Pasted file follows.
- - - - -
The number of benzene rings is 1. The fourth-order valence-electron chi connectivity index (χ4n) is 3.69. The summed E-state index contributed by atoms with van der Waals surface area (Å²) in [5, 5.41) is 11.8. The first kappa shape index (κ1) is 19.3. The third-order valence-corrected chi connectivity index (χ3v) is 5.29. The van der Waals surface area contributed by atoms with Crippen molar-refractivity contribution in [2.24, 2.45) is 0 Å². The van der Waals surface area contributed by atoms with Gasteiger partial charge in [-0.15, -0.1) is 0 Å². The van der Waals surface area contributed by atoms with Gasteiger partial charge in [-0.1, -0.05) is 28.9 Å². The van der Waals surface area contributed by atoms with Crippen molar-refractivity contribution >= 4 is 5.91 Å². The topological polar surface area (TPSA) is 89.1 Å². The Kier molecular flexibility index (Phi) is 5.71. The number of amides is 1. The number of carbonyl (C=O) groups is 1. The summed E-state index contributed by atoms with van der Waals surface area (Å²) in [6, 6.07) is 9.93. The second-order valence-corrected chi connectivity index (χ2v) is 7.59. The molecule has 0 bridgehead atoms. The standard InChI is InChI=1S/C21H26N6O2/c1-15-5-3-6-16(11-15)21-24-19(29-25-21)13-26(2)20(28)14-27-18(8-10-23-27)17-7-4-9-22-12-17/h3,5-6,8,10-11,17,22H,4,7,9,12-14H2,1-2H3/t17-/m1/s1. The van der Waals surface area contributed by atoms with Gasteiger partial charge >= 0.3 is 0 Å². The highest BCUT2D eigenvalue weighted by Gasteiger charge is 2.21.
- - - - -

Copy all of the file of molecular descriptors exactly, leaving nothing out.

The number of benzene rings is 1. The fourth-order valence-electron chi connectivity index (χ4n) is 3.69. The summed E-state index contributed by atoms with van der Waals surface area (Å²) in [5, 5.41) is 11.8. The first kappa shape index (κ1) is 19.3. The third-order valence-corrected chi connectivity index (χ3v) is 5.29. The van der Waals surface area contributed by atoms with Crippen molar-refractivity contribution in [2.24, 2.45) is 0 Å². The van der Waals surface area contributed by atoms with Gasteiger partial charge in [-0.15, -0.1) is 0 Å². The van der Waals surface area contributed by atoms with Gasteiger partial charge in [-0.1, -0.05) is 28.9 Å². The van der Waals surface area contributed by atoms with Crippen molar-refractivity contribution >= 4 is 5.91 Å². The topological polar surface area (TPSA) is 89.1 Å². The Kier molecular flexibility index (Phi) is 5.71. The number of amides is 1. The number of carbonyl (C=O) groups is 1. The summed E-state index contributed by atoms with van der Waals surface area (Å²) in [6, 6.07) is 9.93. The second-order valence-corrected chi connectivity index (χ2v) is 7.59. The molecule has 0 bridgehead atoms. The standard InChI is InChI=1S/C21H26N6O2/c1-15-5-3-6-16(11-15)21-24-19(29-25-21)13-26(2)20(28)14-27-18(8-10-23-27)17-7-4-9-22-12-17/h3,5-6,8,10-11,17,22H,4,7,9,12-14H2,1-2H3/t17-/m1/s1. The van der Waals surface area contributed by atoms with Gasteiger partial charge >= 0.3 is 0 Å². The highest BCUT2D eigenvalue weighted by Gasteiger charge is 2.21.